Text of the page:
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I understand that it is possible to add an Integer Object to an ArrayList of type Integer. That makes sense to me. Like this:

ArrayList<Integer> list = new ArrayList<Integer>();
list.add(new Integer(3));

But why is it possible to add a primitive datatype like int instead of Integer? Like this:

ArrayList<Integer> list = new ArrayList<Integer>();
list.add(3);

Why is that allowed??

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This is called autoboxing. For classes that have corresponding primitives (e.g, Long -> long, Integer -> int), Java will handle the conversion for you.

It should be noted this behavior comes with some dark corners:

  1. a performance penalty;
  2. Corner cases: when null is unboxed into a primitive, a NullPointerException will be thrown, which might be unexpected for the programmer since it looks like a primitive is throwing the exception.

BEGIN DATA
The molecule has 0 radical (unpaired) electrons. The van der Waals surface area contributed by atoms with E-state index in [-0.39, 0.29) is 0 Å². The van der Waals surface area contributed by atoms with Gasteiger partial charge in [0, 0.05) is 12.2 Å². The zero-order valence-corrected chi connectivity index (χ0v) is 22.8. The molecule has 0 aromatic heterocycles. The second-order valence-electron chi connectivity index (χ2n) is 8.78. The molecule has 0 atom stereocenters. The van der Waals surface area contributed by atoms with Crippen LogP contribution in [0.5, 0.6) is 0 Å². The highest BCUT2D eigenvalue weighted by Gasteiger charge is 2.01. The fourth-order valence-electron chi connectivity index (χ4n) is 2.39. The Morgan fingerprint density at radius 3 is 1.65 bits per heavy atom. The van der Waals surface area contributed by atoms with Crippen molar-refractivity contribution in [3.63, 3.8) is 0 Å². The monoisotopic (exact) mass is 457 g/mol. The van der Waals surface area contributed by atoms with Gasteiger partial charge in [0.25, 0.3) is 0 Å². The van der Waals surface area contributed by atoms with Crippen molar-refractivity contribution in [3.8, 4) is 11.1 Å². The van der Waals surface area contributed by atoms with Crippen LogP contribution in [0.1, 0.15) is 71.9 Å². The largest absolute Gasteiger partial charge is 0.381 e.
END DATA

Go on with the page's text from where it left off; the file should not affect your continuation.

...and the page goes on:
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Unboxing null should be vanishingly rare and I'd prefer getting an exception if I put a null in a collection because that is usually not what you want in your code anyway. – confusopoly May 19 '13 at 16:54
2  
@confusopoly I agree an exception is not bad, but when debugging the programmer could be confused (especially inexperienced individuals). – Ziyao Wei May 19 '13 at 16:56
1  
There are more dark corners: Certain primitive values, boxed multiple times, are guaranteed to result in the same object: booleans and byte, char, short, int types from -128 to 127. This is very arbitrary and has led to many misconceptions about boxing. – newacct May 20 '13 at 4:27
    
@newacct Agreed. Probably I should add a etc. in the end and link to some other sources. Is there any comprehensive article on the dark corners of boxing you might know of? – Ziyao Wei May 20 '13 at 4:30

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